Independent schools’ movement in colonial Kenya 1910 -1960



During the colonial period in Africa, education was almost entirely the monopoly of the missionaries. Missionaries had close ties with the colonial power. In Kenya education became the weapon white settlers chose to maintain a firm grip on the country. By limiting the advancement of Africans in every way. Nothing posed a greater threat to their rule like an educated African.

A Dr H. L. Gordon President of the Kenyan branch of British Medical Association in a speech in 1929 at the organization’s dinner at the Norfolk Hotel, declared that the promotion of education among Africans was irresponsible.

Such prejudices made Africans to come up with their own ways of achieving education. Africans knew that political and social advancement could be achieved only through education. They also felt that mission school education was eroding African values.

Accordingly, Africans established their own independent schools in different parts of Kenya and set up self-help organizations to sponsor promising young Africans to pursue further education abroad. For example, the Luo Union secured a scholarship from the Indian government and provided financial support for SM Otieno to study law in India. Otieno later became a prominent criminal lawyer in Kenya.

Another beneficiary of the Union’s financial support was Dr William Ouko Njenga who was among the first African medics in Kenya, and the first Kenyan to open a private clinic. After studying medicine at Makerere in 1948 the Luo Union fundraised for him to pursue his post graduate studies at Queen Mary Hospital University of London in 1952.

In 1910, Yohana Owalo rebelled from Church Missionary School (CMS) to form his Nomiya Luo Mission. In his book Not Yet Uhuru Odinga wrote that Owalo had taught Jomo Kenyatta at the CMS mission. His new mission combined independent Nomiya church and primary schools. In the early 1920s, another lay reader Johan Okwala rebelled from the Independent Nilotic Mission, a western missionary body to form his own church and schools.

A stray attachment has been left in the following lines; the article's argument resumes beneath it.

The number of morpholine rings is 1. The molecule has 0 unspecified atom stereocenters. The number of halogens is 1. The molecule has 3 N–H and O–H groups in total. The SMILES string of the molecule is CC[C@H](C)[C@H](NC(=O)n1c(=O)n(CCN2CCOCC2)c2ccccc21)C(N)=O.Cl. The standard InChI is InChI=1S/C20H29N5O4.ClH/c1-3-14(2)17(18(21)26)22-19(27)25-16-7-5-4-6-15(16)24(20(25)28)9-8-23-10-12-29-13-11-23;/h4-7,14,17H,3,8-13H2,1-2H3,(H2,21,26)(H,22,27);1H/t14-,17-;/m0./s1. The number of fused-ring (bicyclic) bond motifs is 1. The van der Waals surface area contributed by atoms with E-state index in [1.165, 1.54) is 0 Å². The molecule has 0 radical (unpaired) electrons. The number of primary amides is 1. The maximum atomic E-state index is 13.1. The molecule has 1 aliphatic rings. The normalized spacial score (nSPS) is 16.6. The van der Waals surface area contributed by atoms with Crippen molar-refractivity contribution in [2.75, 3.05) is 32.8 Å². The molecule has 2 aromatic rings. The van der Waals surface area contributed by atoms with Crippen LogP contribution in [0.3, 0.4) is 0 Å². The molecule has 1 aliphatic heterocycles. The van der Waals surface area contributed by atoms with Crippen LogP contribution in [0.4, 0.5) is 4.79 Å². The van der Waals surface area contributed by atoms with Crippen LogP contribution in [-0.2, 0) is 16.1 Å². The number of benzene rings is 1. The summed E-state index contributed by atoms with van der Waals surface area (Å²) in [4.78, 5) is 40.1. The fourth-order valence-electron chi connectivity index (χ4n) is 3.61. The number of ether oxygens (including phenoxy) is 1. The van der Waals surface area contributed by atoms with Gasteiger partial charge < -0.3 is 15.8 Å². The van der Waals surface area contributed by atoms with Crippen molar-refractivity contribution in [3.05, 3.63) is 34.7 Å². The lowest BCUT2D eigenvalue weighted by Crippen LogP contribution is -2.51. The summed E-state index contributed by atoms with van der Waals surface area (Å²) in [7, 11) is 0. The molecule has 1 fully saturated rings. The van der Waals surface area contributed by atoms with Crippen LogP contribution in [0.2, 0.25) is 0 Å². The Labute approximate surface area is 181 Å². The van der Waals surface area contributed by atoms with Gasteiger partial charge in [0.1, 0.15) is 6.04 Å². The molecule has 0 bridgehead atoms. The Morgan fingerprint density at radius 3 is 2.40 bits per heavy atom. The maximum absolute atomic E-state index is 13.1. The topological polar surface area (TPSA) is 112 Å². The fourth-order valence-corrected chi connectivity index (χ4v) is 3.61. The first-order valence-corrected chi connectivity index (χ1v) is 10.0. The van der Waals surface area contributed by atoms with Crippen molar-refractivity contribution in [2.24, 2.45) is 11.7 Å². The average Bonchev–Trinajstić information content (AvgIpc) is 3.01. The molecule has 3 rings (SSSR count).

Among the Kikuyu an independent school and church emerged at Gakarara in 1927. And at Githunguri, a completely independent school was formed in 1925 by a group that had rebelled from the Gospel Missionary Society. Perhaps the most prominent of the independent schools’ movements was the Kikuyu Independent Schools Association (KISA) and Kikuyu Karinga Educational Association (KKEA), both founded in late 1920s.The two organizations were started by the Kikuyu through their own initiatives after the government turned down their persistent request for schools and after they became dissatisfied with mission education

While the KKEA had schools only in Kiambu, the KISA had schools throughout Kikuyu land and beyond. Its Schools could be found in Tanganyika and Rift Valley. KKEA was however more radical especially in its relations to the colonial government and the missionaries. Nevertheless, the two bodies had the same approach to education of Africans. They set up committees in villages and at district level to raise money to build schools and to recruit teachers.